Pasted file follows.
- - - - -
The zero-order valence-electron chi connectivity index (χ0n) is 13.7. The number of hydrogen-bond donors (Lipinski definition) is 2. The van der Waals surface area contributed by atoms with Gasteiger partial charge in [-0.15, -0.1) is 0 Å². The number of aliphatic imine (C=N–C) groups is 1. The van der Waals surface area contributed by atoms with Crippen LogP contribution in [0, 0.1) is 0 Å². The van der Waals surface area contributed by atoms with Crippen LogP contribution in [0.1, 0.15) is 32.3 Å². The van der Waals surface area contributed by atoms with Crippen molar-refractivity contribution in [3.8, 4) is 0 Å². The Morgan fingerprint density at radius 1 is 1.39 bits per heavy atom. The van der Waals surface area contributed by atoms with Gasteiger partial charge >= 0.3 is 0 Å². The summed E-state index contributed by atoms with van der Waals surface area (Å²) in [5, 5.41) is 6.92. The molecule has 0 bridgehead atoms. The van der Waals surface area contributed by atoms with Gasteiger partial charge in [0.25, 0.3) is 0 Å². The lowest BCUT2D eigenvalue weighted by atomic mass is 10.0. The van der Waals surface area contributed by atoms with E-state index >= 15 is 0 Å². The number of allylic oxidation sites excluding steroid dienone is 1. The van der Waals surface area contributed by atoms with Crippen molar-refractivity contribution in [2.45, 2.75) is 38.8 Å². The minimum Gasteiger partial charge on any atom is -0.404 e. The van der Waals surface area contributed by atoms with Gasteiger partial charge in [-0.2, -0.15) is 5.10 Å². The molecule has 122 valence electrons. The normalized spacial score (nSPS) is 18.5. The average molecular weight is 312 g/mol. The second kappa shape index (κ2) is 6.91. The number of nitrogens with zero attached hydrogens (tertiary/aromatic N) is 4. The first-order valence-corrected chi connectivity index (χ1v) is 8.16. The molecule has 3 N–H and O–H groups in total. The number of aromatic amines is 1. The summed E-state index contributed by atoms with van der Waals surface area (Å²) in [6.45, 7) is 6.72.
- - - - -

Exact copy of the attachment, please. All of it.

The zero-order valence-electron chi connectivity index (χ0n) is 13.7. The number of hydrogen-bond donors (Lipinski definition) is 2. The van der Waals surface area contributed by atoms with Gasteiger partial charge in [-0.15, -0.1) is 0 Å². The number of aliphatic imine (C=N–C) groups is 1. The van der Waals surface area contributed by atoms with Crippen LogP contribution in [0, 0.1) is 0 Å². The van der Waals surface area contributed by atoms with Crippen LogP contribution in [0.1, 0.15) is 32.3 Å². The van der Waals surface area contributed by atoms with Crippen molar-refractivity contribution in [3.8, 4) is 0 Å². The Morgan fingerprint density at radius 1 is 1.39 bits per heavy atom. The van der Waals surface area contributed by atoms with Gasteiger partial charge >= 0.3 is 0 Å². The summed E-state index contributed by atoms with van der Waals surface area (Å²) in [5, 5.41) is 6.92. The molecule has 0 bridgehead atoms. The van der Waals surface area contributed by atoms with Gasteiger partial charge in [0.25, 0.3) is 0 Å². The lowest BCUT2D eigenvalue weighted by atomic mass is 10.0. The van der Waals surface area contributed by atoms with E-state index >= 15 is 0 Å². The number of allylic oxidation sites excluding steroid dienone is 1. The van der Waals surface area contributed by atoms with Crippen molar-refractivity contribution in [2.45, 2.75) is 38.8 Å². The minimum Gasteiger partial charge on any atom is -0.404 e. The van der Waals surface area contributed by atoms with Gasteiger partial charge in [-0.2, -0.15) is 5.10 Å². The molecule has 122 valence electrons. The normalized spacial score (nSPS) is 18.5. The average molecular weight is 312 g/mol. The second kappa shape index (κ2) is 6.91. The number of nitrogens with zero attached hydrogens (tertiary/aromatic N) is 4. The first-order valence-corrected chi connectivity index (χ1v) is 8.16. The molecule has 3 N–H and O–H groups in total. The number of aromatic amines is 1. The summed E-state index contributed by atoms with van der Waals surface area (Å²) in [6.45, 7) is 6.72.